One of the reasons the Slow-Carb diet appealed to me is because Tim Ferriss directly addressed overpromising and the causation-correlation debate in his description of the diet plan. As someone who comes from the dietary supplement industry, he knew the tricks and ploys that these types of companies used to get people to use their products. This transparency and empathy was then used a way of leading into why the Slow-Carb diet he's designed doesn't fit into these models.
As promising as that is, being a marketer, I was still leery. Why? Well, establishing an empathetic connection with your audience is another really common sales tactic: I was [fill in the blank], just like you. But then I discovered [fill in blank], and everything changed. No ploys, no gimmicks. Just results.
To be honest, the part that sold me on the Slow-Carb diet was the fact that Tim Ferriss wasn't going to make any money off of me trying the Slow-Carb diet unless it worked.
I had already bought The 4-Hour Body, so Tim wasn't going to be making more money off of me by trying the Slow-Carb diet. There weren't any branded products I had to buy, referrals I needed to make, or subscription fee to pay. If I wanted to do it, I just had to go to the grocery store and buy the right ingredients.
As a general rule of thumb, that is one of the biggest tools in your arsenal for evaluating whether or not a weight loss product or program is good. If you have to continually pay more and more in order to see results, chances are it's a pay-to-play program that's designed to make someone wealthy rather than to make you healthy.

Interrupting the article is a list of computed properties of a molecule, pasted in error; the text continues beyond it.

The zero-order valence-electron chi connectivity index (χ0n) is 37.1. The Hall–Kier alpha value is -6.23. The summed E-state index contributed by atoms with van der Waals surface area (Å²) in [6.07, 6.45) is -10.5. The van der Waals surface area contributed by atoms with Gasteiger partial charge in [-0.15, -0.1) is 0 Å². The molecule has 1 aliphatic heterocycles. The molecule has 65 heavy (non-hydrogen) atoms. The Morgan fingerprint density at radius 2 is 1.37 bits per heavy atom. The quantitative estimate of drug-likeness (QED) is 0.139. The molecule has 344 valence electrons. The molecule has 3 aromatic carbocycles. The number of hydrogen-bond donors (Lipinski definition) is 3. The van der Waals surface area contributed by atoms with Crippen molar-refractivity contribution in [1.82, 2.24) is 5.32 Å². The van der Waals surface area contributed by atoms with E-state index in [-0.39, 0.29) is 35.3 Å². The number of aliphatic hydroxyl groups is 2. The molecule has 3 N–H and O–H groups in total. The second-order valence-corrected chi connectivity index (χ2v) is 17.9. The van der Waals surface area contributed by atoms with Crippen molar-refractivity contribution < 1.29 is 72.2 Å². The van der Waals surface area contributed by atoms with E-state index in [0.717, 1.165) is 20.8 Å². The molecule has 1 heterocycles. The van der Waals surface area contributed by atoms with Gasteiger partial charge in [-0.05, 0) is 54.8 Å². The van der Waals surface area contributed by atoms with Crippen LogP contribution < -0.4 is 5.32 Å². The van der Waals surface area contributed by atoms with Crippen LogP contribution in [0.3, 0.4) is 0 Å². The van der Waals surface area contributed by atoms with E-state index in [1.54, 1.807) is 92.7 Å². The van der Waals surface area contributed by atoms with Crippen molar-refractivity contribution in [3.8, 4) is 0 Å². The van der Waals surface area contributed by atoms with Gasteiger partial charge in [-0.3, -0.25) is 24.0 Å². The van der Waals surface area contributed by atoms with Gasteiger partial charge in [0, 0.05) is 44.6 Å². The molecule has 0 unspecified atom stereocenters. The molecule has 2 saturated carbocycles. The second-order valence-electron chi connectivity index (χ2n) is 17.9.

Not only was Ferriss' Slow-Carb plan pitched in a way that I understood that the benefit of the diet would be for me, rather than for his bank account (which I am sure is totally fine as it already is), but the actual plan that he outlined made sense and I could understand and identify the components.
This is another aspect of diet and wellness plans that trips so many people up, especially when it comes to supplements. I'm not the type of person that says "if you can't pronounce it, don't consume it," because there are some inorganic compounds that are absolutely wonderful (point in case, Escitalopram is my saving grace). But, when it comes to weight loss, if a drug or supplement has ingredients that you have no idea what they do, even after some Google searching, and you seem to only lose weight while consuming that particular drug... chances are that's the point. You may lose weight, but only if you get hooked on those particular drugs, meaning you're going to be shelling out cash for a long time. Plus, you may start to build up a tolerance to it and have to pay for even higher doses if you want your progress to continue.
On the topic of doses and supplements that don't fully make sense, perhaps the most important thing to remember when looking into weight loss plans is pseudoscience. In the age of fake news, pseudoscience is abundant.
If a program makes no sense at first, do your research before you partake. People can be very convincing of why you should give their products or routines a try. Rhetoric is not the same thing as sound silence. It can be hard to distinguish what is valid and what will kill you, but it's an important distinction to make. A prime example of this is a wellness program called "Jilly Juice." If you haven't watched the Dr. Phil episode about it, you need to. It's a hoot. In a nutshell, an enthusiast with no scientific background created a concoction of water, salt, and cabbage juice and instructs her cult-like followers to consume a significant amount on a daily basis; she claims that it can regrow limbs, reverse cancer, and "cure" homosexuality (among other things). It does all of this by causing you to have explosive diarrhea, dehydration, puking, and an increased risk of heart attack or stroke. But, if you just listen to the creator's content about how her creation induces a process of detox and healing, you might be swayed to believe it and give it a try.